Nov
05
2010

Google Chrome 9 Released for Developers

Google has officially released Chrome 9 version of its web browser in the Developer Channel for Windows, Mac OS X and Linux platforms. The new Google Chrome 9.0.570.0 build is specifically meant for developers to try out, as it contains significant behind-the-scenes changes that regular users may not notice, but could cause instability and so favours those with good knowledge of the way software code works. (If you’re one of these people, the list of changes can be found here.)  Basically, the changes include some security fixes and several minor changes to make it run faster. No new features are added at this moment though, so those looking for new toys will get nothing out of this.

Google Chrome 9 "About" box.

The "About Google Chrome" dialogue in the new 9.0 Developer release.

Last month, Chrome 8.0.552.xx beta version was released in developer channel, but a stable Chrome 8 release has yet to emerge. With this new arrival though, we believe that a stable build of Chrome 8 may finally be released in the coming weeks – or days. Google has confirmed, however, that it is aiming to release Chrome 9 by November 29. You can download the Chrome 9 Dev version here.

Digiprove sealThis informative article has been Digiproved © 2010

5 Responses

  1. Great article, keep em’ coming!

  2. I’ve been gold bricking here at work all day and my boss would certainly kill me if she found out I was reading this stuff all afternoon! OK, admin, some questions. How long did it normally take you to compose a blog here? And how costly is it to pay for hosting per month? It would be nice to have a page of my own on the net. However I’ve never actually ran one before, so here I am asking you. It would really give me a head start, if you could either email me or respond here… thank you.

    • Well if you use WordPress, which has become the leading force in Blogs lately, setting up a blog is simple – just upload it to a webhost and go through a simple five-minute installer, or go to WordPress.com to get one hosted for you. After that, you’re pretty much set, but then you just need to add in themes, add-ons and so on to make the blog look and work exactly how YOU’d like it to. If you already know what you want, setting up a blog to match can take no more than ten minutes.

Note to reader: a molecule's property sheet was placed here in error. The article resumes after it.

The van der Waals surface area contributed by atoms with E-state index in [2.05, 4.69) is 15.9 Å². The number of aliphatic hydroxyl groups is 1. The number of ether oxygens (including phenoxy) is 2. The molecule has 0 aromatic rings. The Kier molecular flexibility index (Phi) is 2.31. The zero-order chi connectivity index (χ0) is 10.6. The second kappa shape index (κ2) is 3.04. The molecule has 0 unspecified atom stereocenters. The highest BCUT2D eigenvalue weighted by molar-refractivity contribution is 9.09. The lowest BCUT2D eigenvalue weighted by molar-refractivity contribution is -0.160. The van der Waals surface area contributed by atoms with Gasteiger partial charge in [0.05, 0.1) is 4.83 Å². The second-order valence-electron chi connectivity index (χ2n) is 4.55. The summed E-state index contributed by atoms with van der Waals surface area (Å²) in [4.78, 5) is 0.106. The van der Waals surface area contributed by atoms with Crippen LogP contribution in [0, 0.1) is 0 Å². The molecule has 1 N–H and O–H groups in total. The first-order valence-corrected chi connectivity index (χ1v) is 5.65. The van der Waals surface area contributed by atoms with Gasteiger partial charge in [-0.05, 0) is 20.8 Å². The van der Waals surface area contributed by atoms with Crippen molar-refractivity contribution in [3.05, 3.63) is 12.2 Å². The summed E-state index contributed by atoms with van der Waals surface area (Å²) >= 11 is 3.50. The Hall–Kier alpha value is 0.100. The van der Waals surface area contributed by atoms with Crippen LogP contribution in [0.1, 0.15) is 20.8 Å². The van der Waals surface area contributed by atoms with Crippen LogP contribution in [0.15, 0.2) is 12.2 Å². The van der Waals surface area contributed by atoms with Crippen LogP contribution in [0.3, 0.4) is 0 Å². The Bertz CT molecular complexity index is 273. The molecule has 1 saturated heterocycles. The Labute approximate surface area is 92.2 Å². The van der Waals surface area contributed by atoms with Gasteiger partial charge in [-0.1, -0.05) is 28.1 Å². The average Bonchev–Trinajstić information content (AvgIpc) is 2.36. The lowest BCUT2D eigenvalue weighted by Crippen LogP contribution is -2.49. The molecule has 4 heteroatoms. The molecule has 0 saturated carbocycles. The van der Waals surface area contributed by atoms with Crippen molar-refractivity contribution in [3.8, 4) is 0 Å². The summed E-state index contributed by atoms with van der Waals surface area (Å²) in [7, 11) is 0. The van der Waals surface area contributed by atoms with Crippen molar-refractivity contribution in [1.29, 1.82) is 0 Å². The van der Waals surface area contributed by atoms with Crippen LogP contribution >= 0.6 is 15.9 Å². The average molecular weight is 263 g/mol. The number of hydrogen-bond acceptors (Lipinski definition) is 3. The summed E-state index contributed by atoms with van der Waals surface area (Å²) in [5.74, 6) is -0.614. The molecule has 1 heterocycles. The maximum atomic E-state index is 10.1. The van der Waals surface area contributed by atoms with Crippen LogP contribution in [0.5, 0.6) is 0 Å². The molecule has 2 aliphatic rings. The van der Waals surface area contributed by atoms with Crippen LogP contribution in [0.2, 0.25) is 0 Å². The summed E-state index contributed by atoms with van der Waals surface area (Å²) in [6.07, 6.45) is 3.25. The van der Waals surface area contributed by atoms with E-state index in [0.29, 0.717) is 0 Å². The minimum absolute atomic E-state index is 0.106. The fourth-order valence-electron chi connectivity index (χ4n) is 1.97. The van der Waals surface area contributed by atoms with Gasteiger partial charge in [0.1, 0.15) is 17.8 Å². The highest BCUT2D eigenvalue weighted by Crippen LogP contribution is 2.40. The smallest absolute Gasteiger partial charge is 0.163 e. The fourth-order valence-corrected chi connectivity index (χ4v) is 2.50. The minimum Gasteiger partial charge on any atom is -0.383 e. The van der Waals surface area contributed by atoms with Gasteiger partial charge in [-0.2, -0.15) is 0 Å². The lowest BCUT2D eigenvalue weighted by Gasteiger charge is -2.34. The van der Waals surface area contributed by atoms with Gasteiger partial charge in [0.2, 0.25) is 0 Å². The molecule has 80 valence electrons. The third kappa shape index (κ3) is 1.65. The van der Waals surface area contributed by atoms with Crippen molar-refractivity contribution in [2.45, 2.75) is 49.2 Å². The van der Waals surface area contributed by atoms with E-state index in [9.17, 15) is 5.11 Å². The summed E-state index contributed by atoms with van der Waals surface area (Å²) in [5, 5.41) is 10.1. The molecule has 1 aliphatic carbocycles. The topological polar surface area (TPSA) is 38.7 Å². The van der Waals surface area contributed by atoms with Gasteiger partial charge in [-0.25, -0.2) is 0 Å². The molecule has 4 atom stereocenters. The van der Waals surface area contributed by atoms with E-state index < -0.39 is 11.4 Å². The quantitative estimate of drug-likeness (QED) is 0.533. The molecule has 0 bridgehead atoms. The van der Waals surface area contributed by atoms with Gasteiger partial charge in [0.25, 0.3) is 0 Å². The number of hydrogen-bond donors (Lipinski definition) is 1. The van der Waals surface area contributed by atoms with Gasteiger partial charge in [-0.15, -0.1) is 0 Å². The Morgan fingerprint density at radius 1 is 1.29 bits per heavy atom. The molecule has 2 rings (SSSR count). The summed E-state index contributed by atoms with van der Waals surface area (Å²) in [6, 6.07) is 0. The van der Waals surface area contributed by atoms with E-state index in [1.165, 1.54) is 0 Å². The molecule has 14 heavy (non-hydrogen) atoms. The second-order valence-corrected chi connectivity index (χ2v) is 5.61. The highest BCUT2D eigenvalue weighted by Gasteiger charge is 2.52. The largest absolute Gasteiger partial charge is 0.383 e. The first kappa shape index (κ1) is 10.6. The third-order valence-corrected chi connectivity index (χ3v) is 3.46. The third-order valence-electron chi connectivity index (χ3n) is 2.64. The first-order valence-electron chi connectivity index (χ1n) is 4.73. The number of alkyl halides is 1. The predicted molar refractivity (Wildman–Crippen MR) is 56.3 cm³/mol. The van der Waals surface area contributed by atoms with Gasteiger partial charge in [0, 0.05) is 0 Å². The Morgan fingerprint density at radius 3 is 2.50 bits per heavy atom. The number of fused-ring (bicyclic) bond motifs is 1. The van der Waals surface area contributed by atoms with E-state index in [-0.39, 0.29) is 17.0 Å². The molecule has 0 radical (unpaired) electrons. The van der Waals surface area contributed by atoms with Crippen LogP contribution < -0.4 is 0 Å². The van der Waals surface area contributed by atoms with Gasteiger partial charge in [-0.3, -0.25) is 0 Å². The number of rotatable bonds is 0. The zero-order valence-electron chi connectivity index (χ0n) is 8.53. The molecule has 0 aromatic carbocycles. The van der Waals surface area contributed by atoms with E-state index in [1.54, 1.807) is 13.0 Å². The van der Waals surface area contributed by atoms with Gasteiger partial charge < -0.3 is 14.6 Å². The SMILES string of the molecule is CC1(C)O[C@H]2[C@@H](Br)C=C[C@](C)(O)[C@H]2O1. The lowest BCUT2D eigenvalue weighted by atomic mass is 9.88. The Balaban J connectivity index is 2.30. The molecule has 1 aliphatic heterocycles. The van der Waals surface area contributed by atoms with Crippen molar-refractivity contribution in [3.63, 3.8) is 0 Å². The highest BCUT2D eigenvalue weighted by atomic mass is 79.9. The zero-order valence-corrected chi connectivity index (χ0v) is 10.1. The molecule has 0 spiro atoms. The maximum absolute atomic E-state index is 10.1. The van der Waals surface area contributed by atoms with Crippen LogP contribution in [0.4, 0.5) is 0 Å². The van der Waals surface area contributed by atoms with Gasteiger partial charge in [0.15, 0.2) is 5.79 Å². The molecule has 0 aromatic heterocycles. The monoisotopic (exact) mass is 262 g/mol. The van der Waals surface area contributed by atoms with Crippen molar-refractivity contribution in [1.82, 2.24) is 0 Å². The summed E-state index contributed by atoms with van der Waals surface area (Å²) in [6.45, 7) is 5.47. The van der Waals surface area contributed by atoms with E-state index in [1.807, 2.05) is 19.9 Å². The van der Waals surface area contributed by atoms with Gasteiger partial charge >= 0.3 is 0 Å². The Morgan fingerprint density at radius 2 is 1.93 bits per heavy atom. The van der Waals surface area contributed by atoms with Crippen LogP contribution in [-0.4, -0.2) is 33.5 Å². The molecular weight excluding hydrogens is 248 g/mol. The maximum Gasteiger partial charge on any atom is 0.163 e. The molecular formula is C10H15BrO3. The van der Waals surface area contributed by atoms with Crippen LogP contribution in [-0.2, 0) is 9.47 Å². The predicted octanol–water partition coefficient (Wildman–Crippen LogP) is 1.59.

The WordPress.com hosting is free, and you get support from the team behind it, but you don’t get all the features. Hosting it yourself is better, and the cost is just whatever you’d pay to keep up the hosting – and there are some pretty cheap hosts out there that support WordPress. Of course, if you want your own URL for the blog, you’ll have to register one at a domain registrar, and this can cost £7.50 ($10) a year on average, and you’d have to renew it every year to keep it. But it’s not expensive at all really to host a blog, IF you know the right places to look!

  3. Hey! I just read another post in another blog that looked like this. How do you know all this stuff? That’s one great post.

    • When you get yourself involved in technology for long enough, and pay attention to everything going on, eventually you become a bit of an expert yourself. Plus, it always helps if you know good sources for your information, because the sooner that you can find out about something and be sure it’s true, the sooner you can post about it too and be sure people will pay attention to it.

      That said, I consider it highly coincidential if a post in another blog looked incredibly similar to one I’ve posted, because I always try to add my own little spin on the story, to make it unique. Basically, I write it like I say it – so if someone has written the exact same thing, I’ll be very shocked because they must think alike! (That, or they’ve stolen from me <_<)